Over the past few months with the increased presence of the Occupational Safety and Health Administration in many industries, the question is continuing to come up: What is your safety program? As we’ve been working with our members, their answer typically is, “We show the videos.” Or they point to the association’s safety reference manual that was provided to them. This just isn’t going to cut it much longer I’m afraid.
In the Southeast, we’ve seen more of OSHA than we really want to see since the new reporting rules kicked in. Although there is no requirement for a “safety program,” there are requirements for training in certain areas. We often leave it up to the “videos” to do the training. Although the authors of those videos have done a terrific job of trying to incorporate as much variety as possible, they can only do so much.
No two gins are exactly alike, and nothing will replace you, your gin superintendent or head ginner going through each person’s job and making sure all the steps are covered. Try to imagine how a person can get hurt when doing a job or not following the rules. The videos should be used as a basis, and then train the employees on how to do their jobs safely.
OSHA is currently seeking comments on a new guideline to what makes a comprehensive safety program. These pieces are mostly not new, and anyone who has opened any of the regional ginners association’s safety program manuals will find that most, if not all, of the elements are in there. OSHA looks for these things: 1. management leadership; 2. worker participation; 3. hazard identification and assessment; 4. hazard prevention and control; 5. education and training; 6. program evaluation and improvement; and 7. coordination and communication on multi-employer worksites.
If your safety program has all of these elements, you’re doing great. Keep it up. This article doesn’t have the space or time to dissect each element, but it’s really not that difficult to do these things. They don’t all have to be done at one time, and many can and should be done in the off-season when there’s not a lot of other pressures on the leadership at the gin.
Your ginners association staff can be a great help in finding what might work for you. The safety manuals have examples of things to use to build these elements, but no manual or video will know all of your equipment, procedures or processes, so you have to make it your own. No two safety programs will be the same, just like no two cotton gins are the same. We’re here to help.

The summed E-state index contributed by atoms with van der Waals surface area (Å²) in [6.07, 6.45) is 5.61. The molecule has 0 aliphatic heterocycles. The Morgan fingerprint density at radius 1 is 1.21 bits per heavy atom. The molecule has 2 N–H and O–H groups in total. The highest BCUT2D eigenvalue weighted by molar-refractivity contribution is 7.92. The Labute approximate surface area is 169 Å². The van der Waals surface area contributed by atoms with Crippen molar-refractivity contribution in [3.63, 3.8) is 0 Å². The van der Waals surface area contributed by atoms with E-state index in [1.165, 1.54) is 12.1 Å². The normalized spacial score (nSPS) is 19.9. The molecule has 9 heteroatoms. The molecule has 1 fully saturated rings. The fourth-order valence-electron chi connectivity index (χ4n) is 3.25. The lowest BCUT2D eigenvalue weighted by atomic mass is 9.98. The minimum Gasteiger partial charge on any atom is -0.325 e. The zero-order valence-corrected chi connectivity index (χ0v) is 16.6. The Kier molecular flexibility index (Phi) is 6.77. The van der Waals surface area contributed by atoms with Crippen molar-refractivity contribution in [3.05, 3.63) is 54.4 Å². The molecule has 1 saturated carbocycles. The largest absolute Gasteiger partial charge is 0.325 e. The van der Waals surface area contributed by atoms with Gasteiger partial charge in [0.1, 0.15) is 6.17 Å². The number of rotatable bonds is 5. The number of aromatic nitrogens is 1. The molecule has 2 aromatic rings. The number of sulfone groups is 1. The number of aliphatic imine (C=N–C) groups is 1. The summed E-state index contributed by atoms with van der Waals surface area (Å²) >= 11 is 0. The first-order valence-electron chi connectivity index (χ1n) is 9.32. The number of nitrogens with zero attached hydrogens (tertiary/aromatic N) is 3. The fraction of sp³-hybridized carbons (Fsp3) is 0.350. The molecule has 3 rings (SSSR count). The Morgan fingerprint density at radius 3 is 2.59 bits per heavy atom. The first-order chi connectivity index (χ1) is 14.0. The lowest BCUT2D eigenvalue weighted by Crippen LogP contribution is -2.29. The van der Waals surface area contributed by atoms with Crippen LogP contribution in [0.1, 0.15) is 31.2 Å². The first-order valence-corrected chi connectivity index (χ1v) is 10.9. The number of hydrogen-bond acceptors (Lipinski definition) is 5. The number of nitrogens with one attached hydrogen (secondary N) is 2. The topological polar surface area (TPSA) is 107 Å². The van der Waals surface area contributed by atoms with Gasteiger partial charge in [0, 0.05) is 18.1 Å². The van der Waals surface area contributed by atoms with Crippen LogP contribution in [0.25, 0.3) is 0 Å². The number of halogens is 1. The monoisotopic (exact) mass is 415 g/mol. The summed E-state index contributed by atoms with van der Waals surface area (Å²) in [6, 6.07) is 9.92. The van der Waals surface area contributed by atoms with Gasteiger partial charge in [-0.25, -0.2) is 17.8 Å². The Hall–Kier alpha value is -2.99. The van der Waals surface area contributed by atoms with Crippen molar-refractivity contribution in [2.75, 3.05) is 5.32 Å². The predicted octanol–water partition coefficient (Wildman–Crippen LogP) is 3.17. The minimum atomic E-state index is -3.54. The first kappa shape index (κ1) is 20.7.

Dusty Findley of the Southeastern Cotton Ginners Association contributed this article. Contact him at 706-344-1212 or firstname.lastname@example.org.
Gin Safety Lesson Tips
The National Cotton Ginners Association offers the following tips to make gin safety lessons more effective:
- Safety meetings should be held at regular intervals during the season. Safety is a state of mind, and regular reminders can make gin workers more conscious of dangers.
- Meetings should be held at a convenient time for everyone.
- Each safety lesson should be conducted in the area of the gin that is most applicable.
- Select a place near the equipment being discussed where people can be comfortable and are free of distractions.
- If you are talking about portable equipment, such as ladders and hand-tools, have them with you so you may refer to them during the discussion.
- Don’t let anything interrupt the meeting. Before you start, make arrangements for someone to answer your phone and take messages.
- Let your employees know that you are limiting the meeting to between 5 and 10 minutes. If discussion gets hot and heavy, continue it at the next meeting.
- You may want to read the lesson aloud or present it in your own words, or you may state the subject of the discussion and ask questions to develop interaction among the workers.
- After your presentation, encourage discussion among employees. Review recent on-the-job accidents. Ask for suggestions about how the accident could have been prevented or the violation corrected. Don’t criticize anyone by name in front of the group.
- Encourage employees to recall “near misses” – situations when they came close to having an accident. Try to get everyone in the group to learn from these experiences.
- Keep a record of the lesson. The job is not done until you fill out the back of the lesson plan and put it on file. This record could be critical to the gin in the future.